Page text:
Ships further out to sea off southern California show water temperatures higher now than what is typical for the area in July at 67 degrees approximately 121 nautical miles west of San Diego, and 71 degrees 12 miles southwest of Santa Barbara. These figures are about 10 degrees warmer than historical average and unusually widespread.
Wind Pattern Shifts
The reason for warmer ocean temperatures, and thus warmer and more humid landmass air temperatures in July were a result of two important events.
1.) Prevailing northwesterly ocean surface winds, which generally flow southeast along the coasts of Oregon and California to Point Conception have been weak and even taken on at times a more southerly / southwesterly direction off the coast of central and northern California. Once the winds round Point Conception, they have abated almost entirely.
2.) The high pressure system responsible for the desert southwest's summer monsoon. (Discussed in the next section.)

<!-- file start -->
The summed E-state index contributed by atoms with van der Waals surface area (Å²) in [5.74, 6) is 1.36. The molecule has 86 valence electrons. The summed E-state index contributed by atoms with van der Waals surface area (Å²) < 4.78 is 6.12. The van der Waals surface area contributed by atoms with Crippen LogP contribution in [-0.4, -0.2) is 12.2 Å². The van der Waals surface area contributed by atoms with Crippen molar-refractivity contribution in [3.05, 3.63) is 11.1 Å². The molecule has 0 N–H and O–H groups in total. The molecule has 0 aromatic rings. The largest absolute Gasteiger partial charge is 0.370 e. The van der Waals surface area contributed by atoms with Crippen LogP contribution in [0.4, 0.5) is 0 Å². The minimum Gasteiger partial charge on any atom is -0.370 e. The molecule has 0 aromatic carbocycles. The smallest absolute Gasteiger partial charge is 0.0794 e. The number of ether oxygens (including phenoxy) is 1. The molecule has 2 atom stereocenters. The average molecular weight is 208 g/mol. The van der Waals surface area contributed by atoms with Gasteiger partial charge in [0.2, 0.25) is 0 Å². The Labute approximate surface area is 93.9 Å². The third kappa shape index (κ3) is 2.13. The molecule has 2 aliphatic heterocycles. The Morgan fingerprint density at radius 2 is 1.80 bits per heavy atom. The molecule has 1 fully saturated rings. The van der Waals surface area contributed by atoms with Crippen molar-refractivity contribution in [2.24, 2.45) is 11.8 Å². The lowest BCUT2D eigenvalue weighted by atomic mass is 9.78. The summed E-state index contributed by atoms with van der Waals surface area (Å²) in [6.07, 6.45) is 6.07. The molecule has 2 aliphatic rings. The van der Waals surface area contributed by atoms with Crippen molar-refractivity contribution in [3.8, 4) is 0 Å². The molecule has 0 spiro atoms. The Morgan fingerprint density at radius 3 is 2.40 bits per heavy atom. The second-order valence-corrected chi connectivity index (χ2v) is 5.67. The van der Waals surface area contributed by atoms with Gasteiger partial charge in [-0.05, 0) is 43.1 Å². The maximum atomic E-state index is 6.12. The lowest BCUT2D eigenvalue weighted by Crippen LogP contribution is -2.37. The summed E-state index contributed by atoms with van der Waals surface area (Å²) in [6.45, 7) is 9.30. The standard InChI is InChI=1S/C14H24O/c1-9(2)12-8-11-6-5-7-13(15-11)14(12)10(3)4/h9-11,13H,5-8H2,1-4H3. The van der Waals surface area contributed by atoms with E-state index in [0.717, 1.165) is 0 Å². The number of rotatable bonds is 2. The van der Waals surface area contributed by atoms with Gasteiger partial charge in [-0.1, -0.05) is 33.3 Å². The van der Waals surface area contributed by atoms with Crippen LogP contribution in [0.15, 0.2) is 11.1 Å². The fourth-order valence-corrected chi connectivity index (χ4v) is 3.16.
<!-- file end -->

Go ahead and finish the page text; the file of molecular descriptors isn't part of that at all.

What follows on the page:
Ordinarily, the northwesterly winds are responsible for a great deal of upwelling along the California coast. Colder ocean water below the surface is pulled to the coastline on wind-generated surf and works itís way southeast. With this influence abated, as was the case in July, the shallower ocean depths retain solar energy.
Consider that in July 2005 --a typical wind pattern year along the California coast-- the water temperature 121 miles off the coast of San Diego was 57 degrees (10 degrees cooler than in July 2006) and at San Clemente Pier the water was 69 degrees, or 9 degrees cooler than present day. Northern California ocean water in July typically runs in the low to mid-50s, with high 40s not unusual in July, but even those water temperatures are running one to three degrees above average. As of press time however northern California's weather patterns have adjusted back to what would be considered normal for July with fog and clouds along the coast and air temperatures barely reaching 65 degrees in San Francisco midday.